I am currently charging up batteries, gathering photo equipment, and planning for capturing the annual Perseids meteors. Thus, I likely won’t have time to be on social media over the next few days, possibly up to a week. I am, however, going back through some of my older posts and preparing them for scheduled, automatic posting to my blog. If you want to keep up with these “oldies, but goodies” while I am busy with the stars and meteors, you can always check out my blog at: www.showmenaturephotography.com (and click on “Blog” on the menu across the top of the page). I hope to be back “live” in a week. :o)
(Note: this post originally published in December, 2010)
Images in this post are from a trip to the Chilkat River Valley, outside Haines, Alaska. The Bald Eagle (Haliaeetus leucocephalus) featured in this post seems to be “stuck in a time warp”. Bald eagles usually don’t develop their white heads and tails until their 4th or 5th year. This eagle has a “half-developed” white head, but also has some white wing feathers, which is not typical. After shooting these images, I made a stop at the Bald Eagle Visitor’s Center in Haines. Talking to one of the volunteers there, I found out that this bald eagle also visited the Chilkat River Valley the year before my visit … and in the exact same plumage as I found him. This was confirmed by a photo taken the previous year and used in a photo calendar that was at the center.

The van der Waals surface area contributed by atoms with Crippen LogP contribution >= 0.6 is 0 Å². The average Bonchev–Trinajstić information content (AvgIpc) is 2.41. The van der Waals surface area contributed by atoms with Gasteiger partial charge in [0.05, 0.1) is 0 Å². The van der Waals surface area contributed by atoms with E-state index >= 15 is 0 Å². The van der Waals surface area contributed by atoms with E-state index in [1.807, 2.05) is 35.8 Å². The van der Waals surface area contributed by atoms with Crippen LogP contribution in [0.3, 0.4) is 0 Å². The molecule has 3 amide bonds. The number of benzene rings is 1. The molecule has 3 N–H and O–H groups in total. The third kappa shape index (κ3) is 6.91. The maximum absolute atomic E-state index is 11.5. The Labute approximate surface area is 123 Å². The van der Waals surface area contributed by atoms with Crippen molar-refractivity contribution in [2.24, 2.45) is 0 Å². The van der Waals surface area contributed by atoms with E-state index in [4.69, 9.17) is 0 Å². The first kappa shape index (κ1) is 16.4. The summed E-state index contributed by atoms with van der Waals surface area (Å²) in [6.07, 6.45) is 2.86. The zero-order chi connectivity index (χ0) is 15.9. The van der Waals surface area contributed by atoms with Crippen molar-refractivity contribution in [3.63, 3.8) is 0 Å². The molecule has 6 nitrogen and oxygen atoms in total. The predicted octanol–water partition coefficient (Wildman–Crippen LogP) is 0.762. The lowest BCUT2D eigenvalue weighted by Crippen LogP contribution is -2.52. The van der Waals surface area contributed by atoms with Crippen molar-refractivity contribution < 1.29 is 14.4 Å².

Here are some images I captured of this unique individual. In this first image, you can see the distinct white head at the front of the head, but the back of the head is a definite salt-and-pepper coloration of the subadult bald eagle:
In the next couple of images, you can see the other major oddity of this individual … white wing tips!:
And in this final image, our eagle is about to put his talons into a fresh salmon dinner:
What causes this strange-looking eagle? Most likely, the eagle is “leucistic”. Leucism is a genetic mutation that prevents melanin and other pigments from being deposited normally on feathers, resulting in pale or muted colors on the entire bird. Albinistic (albino) birds have pink eyes because without melanin in the body, the only color in the eyes comes from the blood vessels behind the eyes. In the past, I frequently observed a leucistic red-tailed hawk that lived not far from my rural Missouri home, but I haven’t seen it for several years now, so it likely met it’s demise.
Reminder: I will be presenting an informative program on the upcoming “Great American Eclipse in Missouri” tonight at the Harrisonville, MO branch of the Cass County Library. It is free of charge and starts at 6:00pm at the library. The first 75 attendees will receive free eclipse viewing glasses. If you live in the area, stop by and say “Hi”.